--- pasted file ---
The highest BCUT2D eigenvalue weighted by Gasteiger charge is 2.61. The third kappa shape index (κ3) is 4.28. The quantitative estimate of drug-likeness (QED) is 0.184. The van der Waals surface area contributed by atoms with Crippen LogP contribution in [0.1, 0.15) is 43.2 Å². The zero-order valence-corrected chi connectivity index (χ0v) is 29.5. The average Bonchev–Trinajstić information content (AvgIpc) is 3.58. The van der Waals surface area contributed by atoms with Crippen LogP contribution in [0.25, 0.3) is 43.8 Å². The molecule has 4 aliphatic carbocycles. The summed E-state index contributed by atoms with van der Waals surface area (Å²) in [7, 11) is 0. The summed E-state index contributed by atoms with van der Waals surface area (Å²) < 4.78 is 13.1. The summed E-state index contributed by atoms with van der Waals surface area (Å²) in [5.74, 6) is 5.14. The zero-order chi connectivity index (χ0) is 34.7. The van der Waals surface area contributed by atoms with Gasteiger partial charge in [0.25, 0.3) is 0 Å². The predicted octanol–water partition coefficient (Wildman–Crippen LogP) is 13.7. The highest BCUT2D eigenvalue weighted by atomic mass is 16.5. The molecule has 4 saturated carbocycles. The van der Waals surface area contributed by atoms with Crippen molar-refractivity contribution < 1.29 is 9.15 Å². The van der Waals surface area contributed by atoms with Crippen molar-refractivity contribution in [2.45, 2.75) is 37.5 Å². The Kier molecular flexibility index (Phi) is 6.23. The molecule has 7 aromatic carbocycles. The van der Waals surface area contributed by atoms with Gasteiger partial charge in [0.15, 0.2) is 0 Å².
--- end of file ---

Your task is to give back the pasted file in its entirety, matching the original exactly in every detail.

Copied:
The highest BCUT2D eigenvalue weighted by Gasteiger charge is 2.61. The third kappa shape index (κ3) is 4.28. The quantitative estimate of drug-likeness (QED) is 0.184. The van der Waals surface area contributed by atoms with Crippen LogP contribution in [0.1, 0.15) is 43.2 Å². The zero-order valence-corrected chi connectivity index (χ0v) is 29.5. The average Bonchev–Trinajstić information content (AvgIpc) is 3.58. The van der Waals surface area contributed by atoms with Crippen LogP contribution in [0.25, 0.3) is 43.8 Å². The molecule has 4 aliphatic carbocycles. The summed E-state index contributed by atoms with van der Waals surface area (Å²) in [7, 11) is 0. The summed E-state index contributed by atoms with van der Waals surface area (Å²) < 4.78 is 13.1. The summed E-state index contributed by atoms with van der Waals surface area (Å²) in [5.74, 6) is 5.14. The zero-order chi connectivity index (χ0) is 34.7. The van der Waals surface area contributed by atoms with Gasteiger partial charge in [0.25, 0.3) is 0 Å². The predicted octanol–water partition coefficient (Wildman–Crippen LogP) is 13.7. The highest BCUT2D eigenvalue weighted by atomic mass is 16.5. The molecule has 4 saturated carbocycles. The van der Waals surface area contributed by atoms with Crippen molar-refractivity contribution < 1.29 is 9.15 Å². The van der Waals surface area contributed by atoms with Crippen molar-refractivity contribution in [2.45, 2.75) is 37.5 Å². The Kier molecular flexibility index (Phi) is 6.23. The molecule has 7 aromatic carbocycles. The van der Waals surface area contributed by atoms with Gasteiger partial charge in [0.15, 0.2) is 0 Å².